Multiple programming paradigms exist, but functional and object-oriented programming paradigms are the most commonly used. Let’s explore what they are:

Object-oriented programming Link to heading

  • Object-oriented programming is creating computer programs based on real-world objects, including creating a class that acts as a blueprint or a definition of things or objects.
  • A general rule of thumb for defining what would be a class and what would be an object can be tangibility. If it’s intangible, like a car, book, etc., then it’s a class. A car or book is intangible, but, Honda Accord and Harry Potter and the Prisoner of Azkaban are tangible objects created from the blueprints of car and book.
  • A class defines an object’s properties and what an object can do. Let’s take an example, imagine implementing a library management solution. In this case, we can create a book as a class. A book can have properties like title, number of pages, author, etc., and actions like borrowed, released, archived, etc.
  • As it is evident object-oriented programming does an exceptional job of creating software that requires modeling real-world entities.
  • Some examples of object-oriented languages are Java, Ruby, Python, C++, C#, etc.

Learn more about Object-oriented programming here - https://developer.mozilla.org/en-US/docs/Learn/JavaScript/Objects/Object-oriented_programming.

Functional programming Link to heading

  • A functional programming language is based on functions which are blocks of code that take in some data, perform processing of the input and return an output based on processing.
  • Functional programming functions are considered individual entities and can be regarded as data.
  • Some examples of functional-oriented programming languages are Python, Ruby, Javascript, Golang, etc.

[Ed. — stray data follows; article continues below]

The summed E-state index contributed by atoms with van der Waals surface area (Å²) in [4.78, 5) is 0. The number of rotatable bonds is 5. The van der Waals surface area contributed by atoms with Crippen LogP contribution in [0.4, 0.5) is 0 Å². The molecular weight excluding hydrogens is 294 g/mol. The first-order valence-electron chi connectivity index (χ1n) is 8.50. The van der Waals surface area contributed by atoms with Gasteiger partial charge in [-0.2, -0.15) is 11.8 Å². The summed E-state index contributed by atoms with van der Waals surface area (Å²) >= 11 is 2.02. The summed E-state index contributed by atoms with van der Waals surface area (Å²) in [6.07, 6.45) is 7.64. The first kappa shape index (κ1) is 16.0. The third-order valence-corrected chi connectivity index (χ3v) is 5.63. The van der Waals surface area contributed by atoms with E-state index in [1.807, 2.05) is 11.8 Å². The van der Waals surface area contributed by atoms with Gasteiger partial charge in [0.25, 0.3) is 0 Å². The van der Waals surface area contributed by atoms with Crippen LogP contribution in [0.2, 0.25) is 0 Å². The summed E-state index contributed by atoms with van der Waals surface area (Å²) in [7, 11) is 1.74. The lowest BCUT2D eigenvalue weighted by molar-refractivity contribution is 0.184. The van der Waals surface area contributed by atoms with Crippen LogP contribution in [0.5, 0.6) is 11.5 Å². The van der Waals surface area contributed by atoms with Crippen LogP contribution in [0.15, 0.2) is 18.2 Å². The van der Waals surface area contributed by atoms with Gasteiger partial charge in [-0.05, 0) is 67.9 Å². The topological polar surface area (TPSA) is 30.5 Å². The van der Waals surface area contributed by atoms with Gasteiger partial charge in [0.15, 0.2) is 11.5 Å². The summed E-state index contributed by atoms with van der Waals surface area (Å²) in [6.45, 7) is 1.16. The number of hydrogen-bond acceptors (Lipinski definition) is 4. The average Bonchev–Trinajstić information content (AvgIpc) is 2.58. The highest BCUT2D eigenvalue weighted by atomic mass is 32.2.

As it can be seen languages like Python and Ruby are flexible and mature enough that they can support both object-oriented and functional programming paradigms.

Verdict Link to heading

As a beginner, consider learning a language like Python.

  • Python is flexible enough to support use cases like web development, scripting, data engineering, etc.
  • Python is easy to set up and has extensive documentation.
  • Python is loosely typed, which can help beginners focus on their application logic than their programming flow.

Note: Remember, this verdict is subjective. As discussed in the previous sections, a big part of this decision depends on what you are trying to develop. Other languages, like Ruby, Javascript, Java, etc., are also viable options.

Practice Link to heading

Start building small projects like a simple web application or a sudoku game. Leetcode can also be an excellent point for starting up the language basics. Still, since leetcode questions are small, it does not involve planning and designing for the big picture, which can only be learned through creating small projects. This is what differentiates a programmer and a software engineer. Creating a solution for a particular problem, like in leetcode, is a different ballgame than making an extensive application and learning how to scale it and troubleshoot it.
Remember, software engineering involves problem-solving at its finest. It does not matter if you are a junior engineer or a distinguished engineer; this branch of engineering is evolving so quickly that every engineer is learning.